What you can expect to earn at tier 1 and tier 2 banks in the U.S.
As we reported yesterday, the highest-paid investment bankers tend to work at prestigious boutiques. That said, big banks aren’t too far behind. But like boutiques, when it comes to compensation, it’s all about the name on the front of the building.
A new study from banking executive search firm Pinpoint Partners breaks down salary and bonus numbers by institution classes. Rather than including all multi-national investment banks under one umbrella, they separated them into two buckets for the U.S.: bulge-bracket banks and large financial institutions – essentially tier 1 and tier 2 banks. The two lists mirror recent iterations from research firm Coalition.
Bulge-bracket firms in tier one include Goldman Sachs, Bank of America, Morgan Stanley, J.P. Morgan, Citi, Barclays, Credit Suisse, UBS, Deutsche Bank and Nomura. Meanwhile, the large financial institution list is made up of BNP Paribas, HSBC, Jefferies, Macquarie, RBC Capital Markets, Societe Generale and Wells Fargo – all in tier two.
So just how do the two tiers stack up in terms of pay? As you’d likely imagine, investment bankers at bulge-brackets – or tier one banks – earn more money than their U.S. peers at other large firms. But what really stands out is the differences in pay as you move up the ladder toward management.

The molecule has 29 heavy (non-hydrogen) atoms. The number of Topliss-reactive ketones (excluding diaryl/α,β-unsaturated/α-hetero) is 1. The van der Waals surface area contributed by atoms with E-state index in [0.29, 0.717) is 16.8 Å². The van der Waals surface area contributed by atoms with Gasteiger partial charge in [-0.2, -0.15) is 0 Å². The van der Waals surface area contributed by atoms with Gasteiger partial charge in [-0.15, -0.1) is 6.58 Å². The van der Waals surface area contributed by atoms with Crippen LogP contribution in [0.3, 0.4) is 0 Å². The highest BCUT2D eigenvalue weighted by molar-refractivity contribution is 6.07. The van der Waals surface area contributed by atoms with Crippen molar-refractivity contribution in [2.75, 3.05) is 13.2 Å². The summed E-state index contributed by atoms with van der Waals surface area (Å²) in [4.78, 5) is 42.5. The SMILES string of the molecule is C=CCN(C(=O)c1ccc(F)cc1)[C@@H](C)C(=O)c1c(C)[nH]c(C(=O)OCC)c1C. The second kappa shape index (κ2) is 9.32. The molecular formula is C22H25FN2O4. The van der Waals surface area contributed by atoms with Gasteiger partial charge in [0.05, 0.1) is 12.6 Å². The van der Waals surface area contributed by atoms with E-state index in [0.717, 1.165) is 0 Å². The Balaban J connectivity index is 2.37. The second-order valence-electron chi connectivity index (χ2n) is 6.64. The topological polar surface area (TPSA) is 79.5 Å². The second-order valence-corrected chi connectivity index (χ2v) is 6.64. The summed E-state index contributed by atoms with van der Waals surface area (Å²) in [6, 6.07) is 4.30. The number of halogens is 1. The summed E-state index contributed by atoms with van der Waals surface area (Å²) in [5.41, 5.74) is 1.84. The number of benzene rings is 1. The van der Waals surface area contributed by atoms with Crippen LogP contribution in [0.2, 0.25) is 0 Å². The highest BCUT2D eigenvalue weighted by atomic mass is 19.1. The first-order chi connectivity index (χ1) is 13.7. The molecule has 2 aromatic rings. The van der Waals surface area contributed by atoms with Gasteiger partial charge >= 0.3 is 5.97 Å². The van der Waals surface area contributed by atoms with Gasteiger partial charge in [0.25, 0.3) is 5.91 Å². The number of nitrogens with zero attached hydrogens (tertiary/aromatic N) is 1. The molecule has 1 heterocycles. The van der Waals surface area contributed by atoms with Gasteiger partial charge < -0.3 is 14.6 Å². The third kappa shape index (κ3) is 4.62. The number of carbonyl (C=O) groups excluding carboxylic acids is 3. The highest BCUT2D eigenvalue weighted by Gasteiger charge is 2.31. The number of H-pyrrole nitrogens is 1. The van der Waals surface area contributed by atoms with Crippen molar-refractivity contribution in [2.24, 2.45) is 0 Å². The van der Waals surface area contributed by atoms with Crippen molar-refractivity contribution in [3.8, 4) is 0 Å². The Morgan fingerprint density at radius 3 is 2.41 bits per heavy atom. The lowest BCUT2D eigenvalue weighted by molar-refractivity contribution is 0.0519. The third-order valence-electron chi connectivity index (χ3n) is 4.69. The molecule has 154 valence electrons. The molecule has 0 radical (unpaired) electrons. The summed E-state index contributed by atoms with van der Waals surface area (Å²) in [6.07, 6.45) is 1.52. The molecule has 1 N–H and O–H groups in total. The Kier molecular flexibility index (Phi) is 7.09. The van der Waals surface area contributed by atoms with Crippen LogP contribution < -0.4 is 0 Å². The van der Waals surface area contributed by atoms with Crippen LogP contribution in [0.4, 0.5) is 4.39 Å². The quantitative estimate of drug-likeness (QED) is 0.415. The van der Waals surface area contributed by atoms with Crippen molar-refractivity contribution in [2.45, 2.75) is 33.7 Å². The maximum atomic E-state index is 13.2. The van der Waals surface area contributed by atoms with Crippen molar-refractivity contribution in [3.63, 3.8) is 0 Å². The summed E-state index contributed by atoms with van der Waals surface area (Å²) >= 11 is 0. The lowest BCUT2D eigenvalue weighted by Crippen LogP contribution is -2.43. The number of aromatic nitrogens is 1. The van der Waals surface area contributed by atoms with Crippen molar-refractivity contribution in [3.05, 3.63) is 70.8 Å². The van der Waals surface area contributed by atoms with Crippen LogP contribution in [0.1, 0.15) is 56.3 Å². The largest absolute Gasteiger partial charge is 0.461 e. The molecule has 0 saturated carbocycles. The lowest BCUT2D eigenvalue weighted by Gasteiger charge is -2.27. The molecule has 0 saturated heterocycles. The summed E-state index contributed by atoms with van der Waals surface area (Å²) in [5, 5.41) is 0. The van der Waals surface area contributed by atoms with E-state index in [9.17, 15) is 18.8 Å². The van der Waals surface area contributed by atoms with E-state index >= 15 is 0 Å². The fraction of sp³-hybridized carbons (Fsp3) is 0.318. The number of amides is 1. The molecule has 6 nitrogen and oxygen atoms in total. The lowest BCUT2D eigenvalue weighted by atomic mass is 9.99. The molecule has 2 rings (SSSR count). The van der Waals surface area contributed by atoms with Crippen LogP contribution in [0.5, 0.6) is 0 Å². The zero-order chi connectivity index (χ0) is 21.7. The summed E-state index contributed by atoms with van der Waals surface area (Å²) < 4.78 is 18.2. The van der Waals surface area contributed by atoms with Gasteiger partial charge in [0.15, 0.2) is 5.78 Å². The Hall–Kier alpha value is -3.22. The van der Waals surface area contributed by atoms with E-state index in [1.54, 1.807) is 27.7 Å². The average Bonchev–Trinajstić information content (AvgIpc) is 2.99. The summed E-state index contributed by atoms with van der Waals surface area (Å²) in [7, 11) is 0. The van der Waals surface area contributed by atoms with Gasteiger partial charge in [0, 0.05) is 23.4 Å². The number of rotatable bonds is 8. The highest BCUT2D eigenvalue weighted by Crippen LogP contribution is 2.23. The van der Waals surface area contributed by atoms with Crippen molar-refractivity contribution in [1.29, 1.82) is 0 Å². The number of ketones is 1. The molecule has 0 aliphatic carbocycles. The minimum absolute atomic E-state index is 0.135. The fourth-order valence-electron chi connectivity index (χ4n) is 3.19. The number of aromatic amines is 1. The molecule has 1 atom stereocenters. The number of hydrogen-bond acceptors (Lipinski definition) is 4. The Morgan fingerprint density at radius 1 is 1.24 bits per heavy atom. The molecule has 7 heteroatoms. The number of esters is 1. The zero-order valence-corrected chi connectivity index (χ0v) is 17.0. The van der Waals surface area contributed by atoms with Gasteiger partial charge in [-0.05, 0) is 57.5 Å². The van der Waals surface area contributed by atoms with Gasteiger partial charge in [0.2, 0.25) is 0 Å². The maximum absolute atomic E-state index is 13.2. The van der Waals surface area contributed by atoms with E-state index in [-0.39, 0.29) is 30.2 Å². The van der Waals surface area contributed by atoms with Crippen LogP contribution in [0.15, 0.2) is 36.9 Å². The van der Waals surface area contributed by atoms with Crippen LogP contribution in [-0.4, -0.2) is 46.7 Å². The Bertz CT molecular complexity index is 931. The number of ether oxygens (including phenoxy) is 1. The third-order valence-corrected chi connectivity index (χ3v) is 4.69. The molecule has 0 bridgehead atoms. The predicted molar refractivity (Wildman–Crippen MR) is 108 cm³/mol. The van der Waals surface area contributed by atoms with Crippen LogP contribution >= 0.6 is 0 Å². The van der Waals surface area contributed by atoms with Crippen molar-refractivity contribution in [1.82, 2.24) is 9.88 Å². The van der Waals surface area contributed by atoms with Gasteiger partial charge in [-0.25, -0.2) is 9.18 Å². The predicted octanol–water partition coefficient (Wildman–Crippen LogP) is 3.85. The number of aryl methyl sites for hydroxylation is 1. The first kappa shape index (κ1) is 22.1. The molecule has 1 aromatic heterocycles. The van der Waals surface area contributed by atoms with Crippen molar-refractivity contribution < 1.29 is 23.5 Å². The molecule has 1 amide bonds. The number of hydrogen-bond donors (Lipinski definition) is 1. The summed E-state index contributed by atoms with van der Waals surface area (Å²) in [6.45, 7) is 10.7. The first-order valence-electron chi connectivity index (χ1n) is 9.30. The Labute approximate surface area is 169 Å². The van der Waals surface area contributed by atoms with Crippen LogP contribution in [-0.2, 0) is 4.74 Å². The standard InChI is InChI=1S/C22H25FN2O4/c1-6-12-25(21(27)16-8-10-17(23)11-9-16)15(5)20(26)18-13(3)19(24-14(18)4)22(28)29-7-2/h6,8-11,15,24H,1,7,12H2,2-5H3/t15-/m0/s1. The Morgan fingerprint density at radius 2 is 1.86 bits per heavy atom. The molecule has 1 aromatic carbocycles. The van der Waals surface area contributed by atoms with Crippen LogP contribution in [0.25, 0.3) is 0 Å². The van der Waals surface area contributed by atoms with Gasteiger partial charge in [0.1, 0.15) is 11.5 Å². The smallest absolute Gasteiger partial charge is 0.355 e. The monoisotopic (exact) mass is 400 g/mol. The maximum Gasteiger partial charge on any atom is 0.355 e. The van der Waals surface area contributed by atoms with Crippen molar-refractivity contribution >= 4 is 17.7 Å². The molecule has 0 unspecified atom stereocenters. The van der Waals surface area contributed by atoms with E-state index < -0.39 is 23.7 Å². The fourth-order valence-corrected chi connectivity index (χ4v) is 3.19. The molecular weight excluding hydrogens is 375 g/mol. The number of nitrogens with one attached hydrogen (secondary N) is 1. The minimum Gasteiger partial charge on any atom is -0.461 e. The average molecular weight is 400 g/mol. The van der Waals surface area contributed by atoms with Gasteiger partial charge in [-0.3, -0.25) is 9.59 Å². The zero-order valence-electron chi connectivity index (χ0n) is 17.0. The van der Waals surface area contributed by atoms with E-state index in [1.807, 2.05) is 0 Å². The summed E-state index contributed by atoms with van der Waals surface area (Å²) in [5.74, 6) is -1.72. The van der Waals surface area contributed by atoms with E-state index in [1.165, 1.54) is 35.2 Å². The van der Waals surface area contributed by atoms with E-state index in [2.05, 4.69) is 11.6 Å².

Analysts at banks on both lists earned around the same last year ($151k vs. $147k in total compensation – base plus bonus). However, the difference in pay grew to nearly 9%, on average, for associates. At the vice president level, investment bankers at tier 1 firms made 18% more than peers at tier 2 banks, resulting in a nearly $100k variance in take-home pay. For managing directors, the difference was nearly 22%, or around $294k. While offers for junior bankers don’t vary much firm to firm, the bigger-name banks appear much more generous with experienced staff.
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